Coinhive Attacks and Alleged Bitgrail Losses Highlight Cryptocurrency Security Issues
Two cryptocurrency-related security incidents occurred during the past couple of days, adding to the rising number of attacks that target digital currency. One of these incidents saw the Italian exchange Bitgrail reportedly fall victim to fraudulent transactions, while a second incident involves the Coinhive Miner (Detected by Trend Micro as Coinminer_MONERO.THBO-JS), which emerged as one of the most prevalent malware worldwide, being used to hijack thousands of websites.
Bitgrail vs. Nano
In a notice posted on their website, Bitgrail announced that the exchange lost up to $195 million worth of Nano cryptocurrency tokens to hackers pulling off fraudulent transactions. Apparent details of the attack were posted on the CryptoCurrency subreddit, noting that a bug was found on the exchange’s withdraw page, where users could run a manual java-script to send a request for a withdrawal amount greater than what was contained in their account.
The announcement itself was not without issues, as Nano published their own statement noting that the team did not detect any double spending in the ledger and that the loss itself was unlikely to have happened due to the Nano protocol. Instead, the group pointed out that the problem likely originated from Bitgrail’s software.
Further complicating the incident is the alleged issue of Bitgrail’s insolvency. Nano mentioned the issue in their statement, which they identified as the likely reason for the exchange’s announcement. In fact, the Nano team went so far as to say that Bitgrail operator and owner Francesco Firano has been misleading both the team and the Nano community.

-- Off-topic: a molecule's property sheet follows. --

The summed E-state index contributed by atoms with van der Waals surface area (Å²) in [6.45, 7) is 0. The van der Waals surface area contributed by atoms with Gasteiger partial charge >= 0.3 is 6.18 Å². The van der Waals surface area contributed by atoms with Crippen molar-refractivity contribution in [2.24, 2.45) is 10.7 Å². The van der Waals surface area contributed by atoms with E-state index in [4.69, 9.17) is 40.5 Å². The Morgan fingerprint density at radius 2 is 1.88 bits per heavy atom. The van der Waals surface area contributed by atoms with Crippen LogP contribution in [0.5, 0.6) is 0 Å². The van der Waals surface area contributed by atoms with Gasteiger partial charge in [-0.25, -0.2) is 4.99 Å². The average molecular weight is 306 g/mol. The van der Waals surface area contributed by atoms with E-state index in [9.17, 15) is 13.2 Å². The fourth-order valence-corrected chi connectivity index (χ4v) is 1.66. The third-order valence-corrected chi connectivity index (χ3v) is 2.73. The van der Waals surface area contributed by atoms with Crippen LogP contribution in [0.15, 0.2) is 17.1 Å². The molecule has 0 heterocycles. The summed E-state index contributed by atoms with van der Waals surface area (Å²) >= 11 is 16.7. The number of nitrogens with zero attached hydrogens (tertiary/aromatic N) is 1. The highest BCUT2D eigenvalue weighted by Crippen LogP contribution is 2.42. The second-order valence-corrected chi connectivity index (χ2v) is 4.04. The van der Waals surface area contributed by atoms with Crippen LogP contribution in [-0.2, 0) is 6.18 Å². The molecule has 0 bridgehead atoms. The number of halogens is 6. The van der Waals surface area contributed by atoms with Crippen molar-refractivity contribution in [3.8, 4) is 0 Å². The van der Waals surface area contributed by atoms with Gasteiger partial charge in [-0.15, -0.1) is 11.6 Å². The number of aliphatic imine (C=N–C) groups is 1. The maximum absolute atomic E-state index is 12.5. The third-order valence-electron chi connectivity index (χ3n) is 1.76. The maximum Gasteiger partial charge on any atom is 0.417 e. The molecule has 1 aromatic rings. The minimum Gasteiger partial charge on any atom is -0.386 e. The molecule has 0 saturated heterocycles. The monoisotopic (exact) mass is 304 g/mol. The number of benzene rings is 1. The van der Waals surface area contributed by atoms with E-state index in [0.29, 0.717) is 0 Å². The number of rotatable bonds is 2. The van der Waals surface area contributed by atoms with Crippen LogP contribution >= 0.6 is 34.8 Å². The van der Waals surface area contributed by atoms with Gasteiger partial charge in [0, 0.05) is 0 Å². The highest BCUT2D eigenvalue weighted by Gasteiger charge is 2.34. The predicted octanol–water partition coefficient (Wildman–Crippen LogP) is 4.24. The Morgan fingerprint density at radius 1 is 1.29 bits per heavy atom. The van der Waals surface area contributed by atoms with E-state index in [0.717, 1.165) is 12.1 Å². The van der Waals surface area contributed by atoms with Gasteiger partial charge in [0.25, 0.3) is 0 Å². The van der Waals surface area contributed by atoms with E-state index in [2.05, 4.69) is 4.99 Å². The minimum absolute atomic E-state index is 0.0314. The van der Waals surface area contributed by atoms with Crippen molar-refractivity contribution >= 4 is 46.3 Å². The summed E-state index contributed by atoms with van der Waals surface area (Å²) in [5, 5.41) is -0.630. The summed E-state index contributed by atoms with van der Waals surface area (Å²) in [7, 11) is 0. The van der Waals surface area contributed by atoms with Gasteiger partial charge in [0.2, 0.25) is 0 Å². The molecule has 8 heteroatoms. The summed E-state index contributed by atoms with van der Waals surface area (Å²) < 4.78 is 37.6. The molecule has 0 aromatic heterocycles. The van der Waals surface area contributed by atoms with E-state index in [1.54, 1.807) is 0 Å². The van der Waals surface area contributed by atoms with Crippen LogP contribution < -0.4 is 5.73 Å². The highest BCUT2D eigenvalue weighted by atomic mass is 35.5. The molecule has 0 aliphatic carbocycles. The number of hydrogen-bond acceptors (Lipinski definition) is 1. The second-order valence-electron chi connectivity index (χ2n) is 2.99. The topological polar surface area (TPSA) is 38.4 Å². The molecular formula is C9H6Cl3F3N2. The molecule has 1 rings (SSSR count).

This highly controversial incident occurred just a couple of weeks after the cryptocurrency known as Nano was rebranded from RaiBlocks.
Coinhive miner spreads via disability support plugin
A large number of sites, including the official webpages of US and UK organizations, were compromised and injected with the cryptocurrency miner known as Coinhive in order utilize the computer resources of website visitors for mining operations. All of these websites used a plugin known as Browsealoud, which assists blind users via voice reading. Attackers apparently managed to compromise the plugin and inject Coinhive, which will use computer resources of the compromised website's visitors to mine cryptocurrency.
Fortunately, the miner will stop working when the website is closed, thus disabling it. However, given the number of compromised websites — up to 4,200 according to some sources — a large number of users may unwittingly be victimized.
Another day, another cryptocurrency issue
It seems that new security issues involving cryptocurrency are being reported each day. From miners and fraudulent transactions to phishing and ransomware, cryptocurrency attacks are not limited to a single kind. While the Coinhive incident seems to be a straightforward miner attack, the issue with Bitgrail and Nano seems quite a bit more complicated, even going beyond security issues.
The key issue here is that cryptocurrencies deal with a large number of issues when it comes to security. While the recommended best practices to address these can help, users should also be aware of the possible security implications that may arise when dealing with cryptocurrencies.
Trend Micro Solutions
Deep Discovery Inspector protects customers via the following rule:
- DDI Rule 20: Suspicious URL - HTTP (Request) - Variant 1
Users can also look into comprehensive security solutions that can protect them from cryptocurrency mining malware. Trend Micro™ Smart Protection Suites delivers several capabilities such as high-fidelity machine learning, web reputation services, behavior monitoring and application control, and vulnerability shielding that minimize the impact of threats that target cryptocurrency.
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